In case you missed it yesterday, Jesse Thorn from The Sound of Young America revealed that he'd been working for months to get WTF with Marc Maron on public radio, too, and that his project (with Thorn's editor, Nick White) was a success!
They culled through Maron's many episodes and, with Maron's help, produced a 10 episode best-of collection edited for public radio. Public radio icon Ira Glass also chipped in with on-air promos for WTF and helped get the show on WBEZ and Chicago Public Media.
You can check out all 10 episodes on PRX. They include Judd Apatow, Conan O'Brien, Bob Odenkirk and Maria Bamford, Louis CK, Ben Stiller and Tig Notaro, Robin Williams, Mike DeStefano and Margaret Cho, Carlos Mencia, a triple-header with Tom Lennon, Dave Attell and Andy Richter, and an episode with Dane Cook and Janeane Garofalo.
PRX, aka Public Radio Exchange, describes itself as an online marketplace for distribution, review, and licensing of public radio programming. It's presenting WTF in two formats for public radio stations: a 59-minute version with no hole for newscast updates and two floating one-minute cutaways, or a 54-minute version that includes the newscast hole. Either version bleeps words that may be offensive for station listeners.
Here's the "first" episode with Marc Maron's new introduction to listeners before talking to Judd Apatow.
On Late Late Show with Craig Ferguson last night, Marc Maron -- whom you know now as a popular comedy podcast interviewer via WTF with Marc Maron (a new live episode from Brooklyn featuring Bill Hader, Fred Armisen, Chuck Klosterman, Sarah Vowell and Eric Drysdale is out today) -- talked about how being separated from society by technology has prompted him to seek out human contact. That's as true for his airport TSA pat-down as it is for his decision to "date aggressively" since his second divorce.
It all fascinated Ferguson so much, he asked Maron to sit down and tell him more about his recent sexual conquests, and what it's like to date a dominatrix. They also discuss their stories about going to Australia, as Maron is preparing to perform in Melbourne. Hopefully it goes a lot better than the first time he went Down Under 20 years ago.
Roll the clip!
My very first live podcast, everybody, and it happened at SXSW's 2011 Interactive Festival!
For those of you who missed the panel I moderated in Austin, "Social Media and Comedy: F**k Yeah!" or who just want to listen to it all over again, it was recorded for posterity. I asked Marc Maron, Michael Ian Black, Comedy Central's digital director Jordy Fox Ellner, The Comedy Store's Alf LaMont and Kambri Crews all about how the Internet has completely changed the game for comedians in the past few years. We talked about Twitter (obviously) but also MySpace (because it mattered) and more.
The hour starts out rough, but only because I moderated the panel and opened in a manner that suggested I needed to watch The King's Speech first, and also because I want to do what I've already just done in this paragraph, which is to lower your expectations. Don't worry, though.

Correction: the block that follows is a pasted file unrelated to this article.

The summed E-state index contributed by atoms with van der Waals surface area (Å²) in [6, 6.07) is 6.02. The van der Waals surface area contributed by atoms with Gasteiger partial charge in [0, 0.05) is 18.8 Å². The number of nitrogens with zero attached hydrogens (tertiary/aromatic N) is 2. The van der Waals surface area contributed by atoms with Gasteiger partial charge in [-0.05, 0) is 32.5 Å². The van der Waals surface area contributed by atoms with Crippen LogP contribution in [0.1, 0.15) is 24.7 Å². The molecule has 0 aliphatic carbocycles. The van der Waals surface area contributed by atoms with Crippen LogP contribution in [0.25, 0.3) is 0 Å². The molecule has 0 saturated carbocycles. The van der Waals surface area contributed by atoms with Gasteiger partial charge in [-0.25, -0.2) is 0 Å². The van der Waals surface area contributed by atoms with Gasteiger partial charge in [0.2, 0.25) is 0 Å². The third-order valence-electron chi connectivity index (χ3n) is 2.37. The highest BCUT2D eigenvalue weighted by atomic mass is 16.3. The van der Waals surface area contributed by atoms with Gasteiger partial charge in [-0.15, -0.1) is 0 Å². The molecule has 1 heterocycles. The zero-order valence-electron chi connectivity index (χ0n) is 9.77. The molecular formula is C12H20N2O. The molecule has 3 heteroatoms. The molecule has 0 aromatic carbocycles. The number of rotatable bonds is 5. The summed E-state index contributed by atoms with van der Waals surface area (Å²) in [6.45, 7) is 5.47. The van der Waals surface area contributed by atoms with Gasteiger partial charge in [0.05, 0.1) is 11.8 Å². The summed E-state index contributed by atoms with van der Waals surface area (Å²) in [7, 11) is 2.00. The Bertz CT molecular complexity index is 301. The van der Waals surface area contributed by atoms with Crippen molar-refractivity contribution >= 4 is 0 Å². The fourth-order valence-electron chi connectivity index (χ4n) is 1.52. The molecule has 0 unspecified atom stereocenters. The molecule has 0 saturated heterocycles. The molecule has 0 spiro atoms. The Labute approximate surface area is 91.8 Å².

Since we had a large screen hooked up to my laptop in the Hyatt's ballroom, I'll give you a few link cues to click on things during the discussion.
Enjoy listening to "Social Media and Comedy: F**k Yeah!" live from SXSWi 2011.
Follow my panelists on Twitter and elsewhere:
Kambri Crews @kambri
and me, Sean L. McCarthy @thecomicscomic
Twitter won't let me go back to find the questions that went unanswered via our official hashtag at #smcomedyfyeah, so if you did have a question during the panel, please remind me again and I'll try to provide you with an informative and slightly amusing answer.
Also, if the guy who held up his new iPad 2 throughout the hour to videotape us (and also thereby block the view of the people behind him, if he decides to share his video with the rest of us, I'll be sure to post that, too.
Furthermore: Give feedback on my panel back to SXSW via the mobile APP, or email them at inter AT sxsw DOT com
It's never too early to start planning your schedules for Montreal's Just For Laughs festival, and this year, you'll have to adjust your schedule to the end of July. Because that's where all of the action is.
The festival announced that Louis CK would be honored as this year's Comedy Person of the Year at its conference on July 29. It'll be followed by a special panel with this year's "Variety 10 Comics to Watch" (normally they only appear to pick up their awards, but this year they'll speak, too!), and then the annual "State of the Industry" address by Andy Kindler.
JFL liked Marc Maron's intro of Kindler from a couple of years ago so much that they've asked him back to provide the keynote address on July 28.
And on July 30, activities will include a special pitch session that'll reward one lucky comedian/group with a development deal from My Damn Channel.
The Just For Laughs Comedy Conference runs this year from July 28-30, 2011, at the Hyatt Regency in Montreal. The full comedy festival itself starts July 14 and goes through July 31.
Calling all romantics. It's Valentine's Day today, and some comedians are ready to help and serve you with advice both real and really funny.
Marc Maron wrote an essay for the New York Post about how all men can learn from his past mistakes. Stick with chocolate and flowers, please. "Another thing, you might be tempted to get something cute and creative, like a cool rock, a daisy, an ironic vinyl record and a card you made out of a diner menu and used Metrocards. This is only okay if you are 14 to 25 (or emotionally that old)."
Rob Delaney has a few choice words for Funny or Die about the day, and his dream date: Jennifer Hudson.
If you wrote in to The A.V. Club looking for advice today, then Julie Klausner has some for you.
The Axis of Awesome knows that even down under, it's still Valentine's Day, and what better time to teach you how to write a love song:
When you think of romantic men, the first two names to pop up were Moshe Kasher and Brent Weinbach. Obvs. This short film on dating etiquette has a 25% funny rating! Which means three out of every four people have no idea what's going on here.
Congrats to comedian Marc Maron for getting profiled in this coming Sunday's New York Times for his wonderful podcast, WTF with Marc Maron. Yes. Today is Thursday. But that's not going to stop you from watching this short video the NYT shot with Maron during his recent visit to the city to record his next Comedy Central CD.
Roll the clip! Here's a link to the print story, too.
Do you even enjoy comedy? Do you care about comedy? Then listen!